Training Videogames Bought By Defense Intelligence Agency
Simulation studio Visual Purple has supplied three custom designed videogames to the U.S. Defense Intelligence Agency. The goal is to help bring the next generation of U.S. intelligence analysts up to speed.
Given a choice between a droning classroom lecture or a videogame, the best method for teaching Generation Y was obvious. "It is clear that our new workforce is very comfortable with this approach," says Bruce Bennett, chief of the analysis-training branch at the DIA's Joint Military Intelligence Training Center.
The three games, Sudden Thrust, Vital Passage, and Rapid Onset have multiple story lines that branch depending on the player's choices. A typical game takes from 90 minutes to 3 hours.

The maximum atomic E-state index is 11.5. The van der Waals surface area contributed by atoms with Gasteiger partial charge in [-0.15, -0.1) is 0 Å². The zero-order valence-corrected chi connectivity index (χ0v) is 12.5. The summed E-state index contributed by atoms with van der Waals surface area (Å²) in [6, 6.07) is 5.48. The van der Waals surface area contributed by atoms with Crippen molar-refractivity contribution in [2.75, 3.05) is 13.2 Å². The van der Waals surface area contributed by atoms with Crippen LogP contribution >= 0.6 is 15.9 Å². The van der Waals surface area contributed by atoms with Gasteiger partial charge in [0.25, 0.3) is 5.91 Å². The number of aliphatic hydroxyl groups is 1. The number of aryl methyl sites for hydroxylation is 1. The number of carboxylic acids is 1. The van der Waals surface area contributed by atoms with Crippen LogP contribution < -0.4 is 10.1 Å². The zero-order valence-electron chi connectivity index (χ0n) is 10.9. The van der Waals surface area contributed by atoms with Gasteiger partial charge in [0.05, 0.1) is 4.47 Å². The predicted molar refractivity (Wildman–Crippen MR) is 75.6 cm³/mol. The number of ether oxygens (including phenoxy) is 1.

The games are all intended to focus the player's attention on how we know what we know. Approved analytical process are followed to solve the game.
(Terrorist watches hostage)
This development continues the trend in using computer gaming as a way to develop talented "players' for real-world intelligence analysis and military life. See America's Army And The Last Starfighter and the America's Army Arcade Game for earlier examples.
Since the players can make choices that affect the outcome of the game, these kinds of games are the first step to providing full real-time game-like simulations of real-world events. (One of the above-mentioned games, Vital Passage, begins with scenes of a tanker under attack in the Persian Gulf during the Iran-Iraq war.) Frank Herbert wrote about this kind of technology in The Dosadi Experiment:
He entered a larger space full of projection-room gloom with shadowed figures seated facing a holographic focus on his left. McKie identified Jedrik by her profile, slipped into a seat beside her...
McKie saw that every seat in the room had an arm keyed to the simulations. The figures at the focus were being adjusted to the combined memories [of those present].
(Read more about the personality simulator)
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